Jerusalem, February 25, 2002 – A study of chromosomes in cancerous cells conducted at the Hebrew University of Jerusalem found that some chemotherapy drugs actually create the conditions that generate new cancerous growths. Associate Professor of Genetics Batsheva Kerem’s article on this study will be featured in the inaugural edition of Cancer Cell, which will be published on February 26, 2002. Prof. Kerem, who is renowned for her work on the genetics of cystic fibrosis, said that her research can lead to the development of more effective and less damaging chemotherapy drugs.
Prof. Kerem and PhD candidate Asaf Hellman explain that in studying the differences between cancerous and healthy cells they found that the chromosomes of cancerous cells break recurrently at specific regions known as "fragile sites."
In a previous study, Prof. Kerem and Asaf Hellman showed that fragile sites are sites where the mechanism responsible for DNA replication is disturbed. This could lead to breakage resulting in multiple rearrangements of the chromosomes, a striking characteristic of cancer cells.
Prof. Kerem explained that there are some 100 fragile sites in the human genome and five of these sites are now being studied.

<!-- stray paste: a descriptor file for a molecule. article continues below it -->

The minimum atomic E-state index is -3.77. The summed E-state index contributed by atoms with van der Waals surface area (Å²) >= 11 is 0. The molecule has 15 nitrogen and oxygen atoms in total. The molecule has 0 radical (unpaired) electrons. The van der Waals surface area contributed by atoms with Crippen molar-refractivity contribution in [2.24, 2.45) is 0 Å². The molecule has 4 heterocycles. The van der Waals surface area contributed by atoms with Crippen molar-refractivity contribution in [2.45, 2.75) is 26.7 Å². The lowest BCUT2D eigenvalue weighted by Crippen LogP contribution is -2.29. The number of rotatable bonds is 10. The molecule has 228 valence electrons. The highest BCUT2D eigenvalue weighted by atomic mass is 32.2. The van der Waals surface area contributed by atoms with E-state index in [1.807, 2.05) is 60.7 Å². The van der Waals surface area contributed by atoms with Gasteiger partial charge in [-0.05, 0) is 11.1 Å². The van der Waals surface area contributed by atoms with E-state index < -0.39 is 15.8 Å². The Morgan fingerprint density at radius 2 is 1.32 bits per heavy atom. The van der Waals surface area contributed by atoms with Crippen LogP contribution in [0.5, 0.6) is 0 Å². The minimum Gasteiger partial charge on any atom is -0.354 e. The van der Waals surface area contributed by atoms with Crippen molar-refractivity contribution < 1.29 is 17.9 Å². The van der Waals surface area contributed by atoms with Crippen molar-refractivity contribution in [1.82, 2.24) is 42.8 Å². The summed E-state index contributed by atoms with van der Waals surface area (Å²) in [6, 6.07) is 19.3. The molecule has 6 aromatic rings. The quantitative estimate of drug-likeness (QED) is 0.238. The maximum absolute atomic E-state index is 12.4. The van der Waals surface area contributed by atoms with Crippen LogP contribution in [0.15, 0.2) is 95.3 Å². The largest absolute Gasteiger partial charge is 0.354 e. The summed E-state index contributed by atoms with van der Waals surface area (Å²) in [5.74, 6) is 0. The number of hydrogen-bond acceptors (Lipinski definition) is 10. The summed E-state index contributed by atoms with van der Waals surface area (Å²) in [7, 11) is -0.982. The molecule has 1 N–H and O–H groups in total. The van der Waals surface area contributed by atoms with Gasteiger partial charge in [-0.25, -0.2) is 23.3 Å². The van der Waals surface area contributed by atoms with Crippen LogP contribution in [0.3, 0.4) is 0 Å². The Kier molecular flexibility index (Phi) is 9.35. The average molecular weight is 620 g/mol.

Prof. Kerem explained that normal cells develop fragile regions when they are exposed to certain conditions. Some of the drugs used in chemotherapy may cause these conditions and thus plant the seeds of a future cancerous growth while they are killing the current one.
Our work creates a better understanding of how drugs used against cancer work, which will lead to the creation of the next generation of drugs, which can halt the growth of cancerous cells without inducing fragile sites, Asaf Hellman said.
Cancer Cell is a new publication of Cell Press, which publishes the journals Cell, Molecular Cell, Developmental Cell, Neuron, and Immunity.
The above post is reprinted from materials provided by Hebrew University Of Jerusalem. Note: Content may be edited for style and length.
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